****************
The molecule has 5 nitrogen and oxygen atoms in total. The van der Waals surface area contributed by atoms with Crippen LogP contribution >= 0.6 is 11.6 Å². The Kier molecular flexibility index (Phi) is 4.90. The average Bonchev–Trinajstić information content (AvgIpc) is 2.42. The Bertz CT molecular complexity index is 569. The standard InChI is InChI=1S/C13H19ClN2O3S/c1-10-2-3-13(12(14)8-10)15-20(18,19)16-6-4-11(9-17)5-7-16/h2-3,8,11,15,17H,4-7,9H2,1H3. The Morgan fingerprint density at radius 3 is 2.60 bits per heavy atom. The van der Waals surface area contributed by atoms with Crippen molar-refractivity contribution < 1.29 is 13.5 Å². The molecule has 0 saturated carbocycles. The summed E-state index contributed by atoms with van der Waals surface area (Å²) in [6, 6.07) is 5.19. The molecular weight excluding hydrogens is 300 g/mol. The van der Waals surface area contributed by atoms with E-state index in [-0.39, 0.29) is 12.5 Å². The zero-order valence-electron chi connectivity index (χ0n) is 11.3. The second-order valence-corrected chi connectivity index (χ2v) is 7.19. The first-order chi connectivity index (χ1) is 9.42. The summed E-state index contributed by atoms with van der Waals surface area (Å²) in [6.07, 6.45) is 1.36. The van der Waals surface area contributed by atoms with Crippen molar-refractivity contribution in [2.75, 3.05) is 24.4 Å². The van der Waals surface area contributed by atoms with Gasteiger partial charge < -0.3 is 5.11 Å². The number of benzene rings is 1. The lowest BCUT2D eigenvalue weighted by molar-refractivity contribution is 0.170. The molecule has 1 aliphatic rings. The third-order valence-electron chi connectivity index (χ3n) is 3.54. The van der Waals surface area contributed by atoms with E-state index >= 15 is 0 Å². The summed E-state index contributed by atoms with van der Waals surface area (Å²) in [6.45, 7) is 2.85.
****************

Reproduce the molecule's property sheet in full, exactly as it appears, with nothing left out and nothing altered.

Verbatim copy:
The molecule has 5 nitrogen and oxygen atoms in total. The van der Waals surface area contributed by atoms with Crippen LogP contribution >= 0.6 is 11.6 Å². The Kier molecular flexibility index (Phi) is 4.90. The average Bonchev–Trinajstić information content (AvgIpc) is 2.42. The Bertz CT molecular complexity index is 569. The standard InChI is InChI=1S/C13H19ClN2O3S/c1-10-2-3-13(12(14)8-10)15-20(18,19)16-6-4-11(9-17)5-7-16/h2-3,8,11,15,17H,4-7,9H2,1H3. The Morgan fingerprint density at radius 3 is 2.60 bits per heavy atom. The van der Waals surface area contributed by atoms with Crippen molar-refractivity contribution < 1.29 is 13.5 Å². The molecule has 0 saturated carbocycles. The summed E-state index contributed by atoms with van der Waals surface area (Å²) in [6, 6.07) is 5.19. The molecular weight excluding hydrogens is 300 g/mol. The van der Waals surface area contributed by atoms with E-state index in [-0.39, 0.29) is 12.5 Å². The zero-order valence-electron chi connectivity index (χ0n) is 11.3. The second-order valence-corrected chi connectivity index (χ2v) is 7.19. The first-order chi connectivity index (χ1) is 9.42. The summed E-state index contributed by atoms with van der Waals surface area (Å²) in [6.07, 6.45) is 1.36. The van der Waals surface area contributed by atoms with Crippen molar-refractivity contribution in [2.75, 3.05) is 24.4 Å². The van der Waals surface area contributed by atoms with Gasteiger partial charge < -0.3 is 5.11 Å². The number of benzene rings is 1. The lowest BCUT2D eigenvalue weighted by molar-refractivity contribution is 0.170. The molecule has 1 aliphatic rings. The third-order valence-electron chi connectivity index (χ3n) is 3.54. The van der Waals surface area contributed by atoms with E-state index >= 15 is 0 Å². The summed E-state index contributed by atoms with van der Waals surface area (Å²) in [6.45, 7) is 2.85.